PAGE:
ADQ renegade MLA Pierre Michel Auger, left, is applauded by government caucus members after he announced his decision to cross the floor to join the Liberal government Oct. 23. ((Jacques Boissinot/Canadian Press))

The ADQ caucus is still solid and committed to the party despite two stunning defections this week, said leader Mario Dumont.

The embattled head of Quebec's Action Démocratique said he doesn't expect any other caucus members to leave the opposition, as MNAs André Riedl and Pierre Michel Auger did Thursday in what is seen as a political coup for the province's premier.

Liberal Leader Jean Charest warmly welcomed Riedl and Auger to the ruling minority government after the pair announced they were fed up with the ADQ and what they called Dumont's strong-arm tactics.

The defections come as the ADQ gathers for its general council meeting this weekend as talk of a snap election in Quebec intensifies.

Dumont accused the Quebec Liberals of governing the province "from week to week … without a vision."

He said the ADQ is worried about the economy, but is ready to move forward with its autonomy plan which includes the possibility of reopening constitutional talks with Ottawa in order to get Quebec to sign the Constitution.

The Bloc's domination in Quebec in the recent federal election is proof Quebecers haven't yet digested the unilateral repatriation of the Canadian Constitution in 1982, said Stéphane Le Bouyonnec, the ADQ's political commission president.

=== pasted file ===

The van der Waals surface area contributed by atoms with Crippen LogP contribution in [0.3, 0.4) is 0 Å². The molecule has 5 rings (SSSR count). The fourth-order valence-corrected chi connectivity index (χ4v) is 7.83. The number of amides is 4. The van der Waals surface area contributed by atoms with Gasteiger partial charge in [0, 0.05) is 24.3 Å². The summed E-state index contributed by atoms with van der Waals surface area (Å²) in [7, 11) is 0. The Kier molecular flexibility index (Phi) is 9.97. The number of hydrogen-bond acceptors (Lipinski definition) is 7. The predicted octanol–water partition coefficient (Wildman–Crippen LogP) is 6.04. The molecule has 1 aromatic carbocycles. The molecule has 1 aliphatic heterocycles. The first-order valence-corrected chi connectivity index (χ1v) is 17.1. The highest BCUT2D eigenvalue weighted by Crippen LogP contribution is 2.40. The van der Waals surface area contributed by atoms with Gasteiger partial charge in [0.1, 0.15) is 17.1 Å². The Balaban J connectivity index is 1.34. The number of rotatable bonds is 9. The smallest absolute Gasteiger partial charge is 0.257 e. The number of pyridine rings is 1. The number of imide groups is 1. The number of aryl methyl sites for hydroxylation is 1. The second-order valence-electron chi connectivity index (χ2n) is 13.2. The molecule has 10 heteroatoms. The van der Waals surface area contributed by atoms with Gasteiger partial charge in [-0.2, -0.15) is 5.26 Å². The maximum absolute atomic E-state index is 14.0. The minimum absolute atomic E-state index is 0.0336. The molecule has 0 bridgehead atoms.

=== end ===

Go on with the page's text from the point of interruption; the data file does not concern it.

Charest's Liberals now have 48 of 125 seats in the Quebec legislature, while the ADQ caucus has dropped to 39.

The Parti Québécois has 36 seats and there are two vacant ridings in regions generally regarded as Liberal strongholds.

People in Riedl's riding react to defection

Many ADQ supporters who voted for Riedl in Montreal's South Shore Iberville riding say they feel betrayed by their representative's defection to the Liberals.


ADQ renegade MLA André Riedl, centre, shakes hands with government legislature leader Jean Marc Fournier as he is welcomed by the Liberal caucus. ((Jacques Boissinot/Canadian Press))

Riedl's move was the talk of the town in downtown Iberville Friday morning.

People who supported Riedl in the 2007 provincial election voted for the Action Démocratique, not the Liberals, said Christian St-Jean, a local resident.

"When you vote for a party, you vote for a party," he said over breakfast at a popular downtown diner.

The ADQ received more than 40 per cent of the popular vote in Iberville in the last election, with Riedl cruising to victory on a 5,000-vote margin.

His defection surprised everyone, including his campaign manager, Guy Berger. "I don't understand what's going on with this man," he said. "I don't understand."

Taxi driver Marcel Paquette, said he thinks Riedl saw the writing on the wall, and decided to jump the ADQ ship early. The party's gains in the last election were only a "protest vote," Paquette said, adding the ADQ has no chance of winning Iberville again.

With files from the Canadian Press